Writing in International Journal of Vehicle Autonomous Systems, Matthew Best of Loughborough University (UK) explored the optimization of a vehicle’s standard brake, acceleration and steering control inputs in the context of avoiding collisions. He devised a computer simulation that allows all those parameters to be optimized concurrently during a safety maneuver and showed how speed reduction and swapping lanes might be carried out by an autonomous vehicle.
The optimal rapid lane-change would inevitably be an aggressive, high “g” maneuver that would destabilize the vehicle, and additional computing power would be needed to act quickly to correct under steer and other issues that arise during and after such a vehicle movement.
The high-speed lane switch would likely be rarely used in a real-world autonomous drive, but could, in exceptional circumstances, allow driverless or robot vehicles to be safer on roads that which they share with other such vehicles and vehicles with human drivers.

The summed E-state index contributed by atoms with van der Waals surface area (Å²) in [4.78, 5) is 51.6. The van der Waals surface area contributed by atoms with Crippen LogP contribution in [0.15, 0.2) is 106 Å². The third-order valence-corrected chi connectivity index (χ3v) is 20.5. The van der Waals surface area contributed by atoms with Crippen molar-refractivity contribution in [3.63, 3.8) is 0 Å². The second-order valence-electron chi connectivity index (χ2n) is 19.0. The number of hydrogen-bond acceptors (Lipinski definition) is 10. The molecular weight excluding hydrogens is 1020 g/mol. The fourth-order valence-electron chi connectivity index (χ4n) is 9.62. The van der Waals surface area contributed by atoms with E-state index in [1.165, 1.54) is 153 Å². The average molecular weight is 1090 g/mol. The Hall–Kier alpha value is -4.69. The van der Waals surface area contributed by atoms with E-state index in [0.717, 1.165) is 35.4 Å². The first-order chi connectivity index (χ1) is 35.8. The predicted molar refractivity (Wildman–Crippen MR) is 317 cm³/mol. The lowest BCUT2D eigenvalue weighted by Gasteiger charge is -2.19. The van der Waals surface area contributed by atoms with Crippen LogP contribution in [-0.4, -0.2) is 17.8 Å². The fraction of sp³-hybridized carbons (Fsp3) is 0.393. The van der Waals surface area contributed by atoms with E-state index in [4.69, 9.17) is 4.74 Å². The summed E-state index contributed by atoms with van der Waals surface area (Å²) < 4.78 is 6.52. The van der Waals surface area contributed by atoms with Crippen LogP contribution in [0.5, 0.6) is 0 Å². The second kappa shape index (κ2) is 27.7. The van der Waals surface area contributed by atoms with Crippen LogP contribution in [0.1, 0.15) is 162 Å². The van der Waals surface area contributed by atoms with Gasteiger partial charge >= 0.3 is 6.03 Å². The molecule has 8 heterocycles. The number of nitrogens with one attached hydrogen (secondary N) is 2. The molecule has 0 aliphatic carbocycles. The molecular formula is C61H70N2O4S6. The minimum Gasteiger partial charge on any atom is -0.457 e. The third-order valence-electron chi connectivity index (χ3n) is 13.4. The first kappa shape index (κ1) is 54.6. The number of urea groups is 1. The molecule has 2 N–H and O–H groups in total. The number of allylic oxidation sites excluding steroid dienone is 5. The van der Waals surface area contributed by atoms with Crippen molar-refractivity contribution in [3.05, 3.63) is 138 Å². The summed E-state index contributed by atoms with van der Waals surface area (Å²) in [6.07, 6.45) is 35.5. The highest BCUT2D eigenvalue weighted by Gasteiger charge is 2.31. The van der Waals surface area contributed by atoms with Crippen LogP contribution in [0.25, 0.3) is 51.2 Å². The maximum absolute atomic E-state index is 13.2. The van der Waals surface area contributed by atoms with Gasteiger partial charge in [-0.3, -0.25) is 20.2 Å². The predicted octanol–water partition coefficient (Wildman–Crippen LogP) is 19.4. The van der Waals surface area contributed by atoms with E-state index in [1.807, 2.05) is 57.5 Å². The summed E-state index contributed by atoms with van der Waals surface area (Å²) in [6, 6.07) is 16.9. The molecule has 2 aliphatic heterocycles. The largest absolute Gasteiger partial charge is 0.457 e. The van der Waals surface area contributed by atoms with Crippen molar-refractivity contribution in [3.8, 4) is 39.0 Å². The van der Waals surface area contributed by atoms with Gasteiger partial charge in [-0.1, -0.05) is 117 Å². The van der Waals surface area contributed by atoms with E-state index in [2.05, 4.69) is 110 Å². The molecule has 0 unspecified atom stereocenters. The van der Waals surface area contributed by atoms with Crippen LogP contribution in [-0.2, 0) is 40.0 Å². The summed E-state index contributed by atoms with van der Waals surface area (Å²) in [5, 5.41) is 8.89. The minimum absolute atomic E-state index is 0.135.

Best points out that simulations at 70 mph (113 km/h)—the UK national speed limit on motorways—reveal that braking alone would not lead to a safe outcome in many situations, so a lane swap would almost certainly be needed, assuming there were an empty lane for a vehicle to move into. A lane-change would in the best circumstances move the vehicle to safety in half the distance as braking at that speed.
The paper does not provide an immediately practicable controller, but simple open-loop approximation of the optimal controls suggests a route towards future real-time solution.—Matthew Best
Matthew C. Best (2012) Optimisation of high-speed crash avoidance in autonomous vehicles. Int. J. Vehicle Autonomous Systems, vol 10, issue 4, pp 337-354 doi: 10.1504/IJVAS.2012.051269